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Seahawks Well-Equipped to Withstand Jarran Reed's Departure

Now that Reed has taken his talents to Kansas City, Seattle will have a tough time replacing his production with one player. Collectively, however, the team has enough talent, depth, and quality coaching to overcome his departure moving forward.

In the second week of free agency, the Seahawks made fortifying their pass rush a top priority, re-signing defensive ends Benson Mayowa and Carlos Dunlap while also stealing veteran defender Kerry Hyder from the 49ers. But with the organization in the midst of a tight salary cap crunch, those moves came at a cost.

Desperate for financial flexibility to fit Dunlap, Mayowa, and Hyder under the cap, after failed contract negotiations and trade attempts, Seattle unceremoniously released defensive tackle Jarran Reed. Within 48 hours of his release, the former second-round pick out of Alabama had agreed to terms with Kansas City on a one-year deal, reuniting with friend and former teammate Frank Clark.

From an individual standpoint, the Seahawks will be hard-pressed to replace Reed's stellar production, particularly as a pass rusher. Starting with a breakout 2018 season in which he posted 10.5 sacks starring alongside Clark, he amassed 19.0 sacks and 46 quarterback hits from the interior in 42 games over the past three years. In two of those seasons, he finished in the top 20 for quarterback pressures among defensive tackles per Pro Football Focus.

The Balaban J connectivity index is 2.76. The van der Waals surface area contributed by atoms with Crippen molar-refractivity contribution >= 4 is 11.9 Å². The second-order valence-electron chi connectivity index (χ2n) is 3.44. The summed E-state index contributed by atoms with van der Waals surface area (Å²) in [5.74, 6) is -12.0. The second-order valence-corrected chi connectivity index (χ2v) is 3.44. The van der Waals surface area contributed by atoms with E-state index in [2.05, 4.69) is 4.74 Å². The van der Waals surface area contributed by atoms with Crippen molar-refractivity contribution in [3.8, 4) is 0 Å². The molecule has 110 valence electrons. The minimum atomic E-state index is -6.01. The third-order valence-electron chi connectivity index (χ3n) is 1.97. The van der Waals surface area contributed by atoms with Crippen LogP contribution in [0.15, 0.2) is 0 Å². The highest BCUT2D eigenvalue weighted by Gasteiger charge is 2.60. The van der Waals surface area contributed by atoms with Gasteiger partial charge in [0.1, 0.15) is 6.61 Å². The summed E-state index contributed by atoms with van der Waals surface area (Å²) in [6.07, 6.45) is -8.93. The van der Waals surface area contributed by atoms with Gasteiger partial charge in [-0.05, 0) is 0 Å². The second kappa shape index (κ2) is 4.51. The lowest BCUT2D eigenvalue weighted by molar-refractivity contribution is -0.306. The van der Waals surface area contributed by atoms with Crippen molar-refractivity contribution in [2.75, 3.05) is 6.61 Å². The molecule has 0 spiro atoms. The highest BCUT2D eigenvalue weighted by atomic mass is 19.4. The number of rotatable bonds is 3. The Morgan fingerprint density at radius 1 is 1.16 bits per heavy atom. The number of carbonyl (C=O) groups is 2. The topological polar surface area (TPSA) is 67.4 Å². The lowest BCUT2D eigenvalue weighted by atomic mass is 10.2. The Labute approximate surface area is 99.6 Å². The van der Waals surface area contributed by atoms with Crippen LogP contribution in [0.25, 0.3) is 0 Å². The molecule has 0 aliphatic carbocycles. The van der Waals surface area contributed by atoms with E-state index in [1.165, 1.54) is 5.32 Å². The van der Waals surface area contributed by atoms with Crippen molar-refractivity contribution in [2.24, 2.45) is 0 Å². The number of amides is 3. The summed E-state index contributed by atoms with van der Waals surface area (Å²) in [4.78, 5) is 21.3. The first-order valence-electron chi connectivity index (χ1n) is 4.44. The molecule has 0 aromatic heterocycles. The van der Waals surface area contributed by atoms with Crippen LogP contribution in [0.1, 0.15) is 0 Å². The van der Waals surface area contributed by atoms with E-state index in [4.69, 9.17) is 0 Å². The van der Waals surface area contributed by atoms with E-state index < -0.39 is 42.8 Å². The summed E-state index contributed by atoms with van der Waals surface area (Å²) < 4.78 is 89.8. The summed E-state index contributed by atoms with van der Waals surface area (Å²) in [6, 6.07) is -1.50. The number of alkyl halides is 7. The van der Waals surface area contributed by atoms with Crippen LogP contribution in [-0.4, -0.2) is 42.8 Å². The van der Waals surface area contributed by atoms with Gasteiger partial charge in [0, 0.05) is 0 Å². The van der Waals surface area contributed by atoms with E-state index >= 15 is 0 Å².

But while Seattle may not have any one player who will be able to fill the major void left by Reed's exit, the team has enough talent, depth, and coaching chops to compensate for his departure, which helps explain why he was deemed expendable.

Just two weeks before Reed received a pink slip following broken down contract negotiations, the Seahawks handed Poona Ford a well-deserved two-year extension. Already known for his stout run defense, he established new career-highs with 28 quarterback pressures and seven quarterback hits, beginning his emergence as one of the better all-around defensive tackles in the NFC.

Only 25 years old, Seattle believes Ford's best days remain in front of him and hasn't come close to reaching his full potential. The former undrafted free agent out of Texas will once again be penciled in as a starter, but unlike the last two years, he will likely see the bulk of his action in the 3-tech role once occupied by Reed. This should further accentuate his quickness as a pass rusher, opening the door for him to blow his previous record of 2.0 sacks out of the water in 2021.

Next to Ford, third-year defender Bryan Mone looks poised to take on an expanded role and the organization remains high on his upside. Though he missed six games with a high ankle sprain last season, the 345-pound nose tackle played a career-high 228 defensive snaps and was surprisingly effective as a pass rusher, producing nine tackles, a sack, and seven quarterback hurries. He also brought down Cowboys star running back Ezekiel Elliott for a safety in a Week 3 win.